Foster Parents (HB 2659/PA 98-0249): Allows foster parents and relatives who are caregivers to challenge the Department of Children and Family Services’ (DCFS) placement of a child or children. Defines a foster parent to include a relative selected by DCFS to provide care for a minor. Also allows relatives who have been foster parents for a child to have input in a return home decision.

Child Support (HB 2473/PA 98-0417): Clarifies that persons who repeatedly fail to obey court-ordered child support can be jailed for contempt of court. In 2012, P.A. 97-0848 (HB 5434) enacted protections in response to people being jailed as a part of collection efforts. Proponents cast it as preventing people from being incarcerated for unpaid debts, but neglected to recognize that body attachments are issued for contempt of court, not for failing to pay debts. HB 2473 fixes one of the unintended consequences of P.A. 97-0848 (HB 5434).

Adoptions (HB 2809/PA 98-0455): Simplifies legal language related to foreign and interstate adoptions by Illinois residents, by ensuring that Illinois’ policies mesh with federal guidelines, and by providing changes to the adoption appeal process.

Divorce (HB 2992/PA 98-0462): Authorizes a right of first refusal to care for a minor child (or children) when the parent who has “parenting time” (i.e. time with the children) will use substitute childcare for the child (or children). Such an agreement could be reached via arbitration, collaborative law or a judicial decree. For example, if a divorced parent would need to send a child to day care or a babysitter, the other parent would have a right to instead take care of the child during that time.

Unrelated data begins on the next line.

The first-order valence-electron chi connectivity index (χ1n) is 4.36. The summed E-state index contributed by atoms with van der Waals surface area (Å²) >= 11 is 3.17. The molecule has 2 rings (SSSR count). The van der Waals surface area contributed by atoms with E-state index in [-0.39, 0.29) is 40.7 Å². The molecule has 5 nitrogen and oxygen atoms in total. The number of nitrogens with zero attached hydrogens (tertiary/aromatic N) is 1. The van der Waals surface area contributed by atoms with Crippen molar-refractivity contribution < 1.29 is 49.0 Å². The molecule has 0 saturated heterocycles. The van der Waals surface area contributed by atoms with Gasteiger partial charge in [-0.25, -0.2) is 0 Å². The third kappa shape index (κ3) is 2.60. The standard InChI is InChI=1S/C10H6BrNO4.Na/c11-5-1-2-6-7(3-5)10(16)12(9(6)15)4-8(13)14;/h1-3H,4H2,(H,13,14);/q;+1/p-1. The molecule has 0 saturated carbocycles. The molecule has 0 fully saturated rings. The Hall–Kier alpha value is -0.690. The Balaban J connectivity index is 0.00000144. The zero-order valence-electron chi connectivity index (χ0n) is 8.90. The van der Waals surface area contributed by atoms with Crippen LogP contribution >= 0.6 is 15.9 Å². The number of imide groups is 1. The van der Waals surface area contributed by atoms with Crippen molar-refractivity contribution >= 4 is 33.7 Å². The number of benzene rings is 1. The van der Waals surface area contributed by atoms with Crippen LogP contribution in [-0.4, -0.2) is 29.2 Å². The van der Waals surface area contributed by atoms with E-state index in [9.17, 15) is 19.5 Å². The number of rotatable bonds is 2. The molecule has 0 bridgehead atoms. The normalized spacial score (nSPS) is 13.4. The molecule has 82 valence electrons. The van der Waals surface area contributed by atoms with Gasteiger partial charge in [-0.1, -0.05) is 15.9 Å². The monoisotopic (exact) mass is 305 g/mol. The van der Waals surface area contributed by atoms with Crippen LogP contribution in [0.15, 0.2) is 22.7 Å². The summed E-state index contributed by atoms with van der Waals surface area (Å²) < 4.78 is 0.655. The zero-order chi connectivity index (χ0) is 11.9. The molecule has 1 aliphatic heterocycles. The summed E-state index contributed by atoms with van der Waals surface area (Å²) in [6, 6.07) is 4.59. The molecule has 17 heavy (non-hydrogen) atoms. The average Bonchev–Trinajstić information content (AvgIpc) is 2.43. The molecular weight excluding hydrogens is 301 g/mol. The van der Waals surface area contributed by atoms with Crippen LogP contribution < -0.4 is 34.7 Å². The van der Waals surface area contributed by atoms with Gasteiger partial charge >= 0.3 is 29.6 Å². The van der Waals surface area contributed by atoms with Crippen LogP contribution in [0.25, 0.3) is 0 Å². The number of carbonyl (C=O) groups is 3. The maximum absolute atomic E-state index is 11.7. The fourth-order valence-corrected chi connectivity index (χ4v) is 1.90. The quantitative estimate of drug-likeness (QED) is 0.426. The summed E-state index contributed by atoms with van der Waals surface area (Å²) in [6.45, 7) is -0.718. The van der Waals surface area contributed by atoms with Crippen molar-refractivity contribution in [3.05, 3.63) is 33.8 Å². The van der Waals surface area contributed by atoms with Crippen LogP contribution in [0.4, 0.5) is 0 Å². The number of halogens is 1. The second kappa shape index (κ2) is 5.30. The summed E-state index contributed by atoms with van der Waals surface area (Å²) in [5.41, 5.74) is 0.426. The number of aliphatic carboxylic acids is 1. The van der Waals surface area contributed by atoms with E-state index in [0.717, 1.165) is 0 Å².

Credit Report (HB 3380/PA 98-0486)
Allows the guardian of a minor child or a person with disabilities to request a security freeze on the credit report of the minor child or person with disabilities. A court order would be required for the security freeze if the minor is 18 or older.

Abused and Neglected Children (SB 1207/PA 98-0487)
: Amends the Abused and Neglected Child Act, changing the term “subject of a report” to “perpetrator” in several areas. Also clarifies the time period granted to the subject or perpetrator to request that a report be removed or a hearing held if the state does not take action.

Child Protection (SB 1686/PA 98-0532): Modifies the definition of “unfit person” to allow the use of any nine-month period to show that a parent is not making reasonable progress to correct problems that are needed before the child is returned to the home. This will give flexibility in the period of time that the parent’s behavior is being monitored so that the Department of Children and Family Services and prosecutors won’thave to wait for a second nine-month period to pass before seeking to have the parent declared unfit and proceeding to adoption.

Guardians (SB 1565/PA 98-0568): Allows for the termination of a short-term guardianship of a minor at the conclusion of specified judicial proceedings. The termination of such guardianships must be in the best interest of the minor child. All parties, including the short-term guardian, must be notified if the court vacates a short-term guardianship.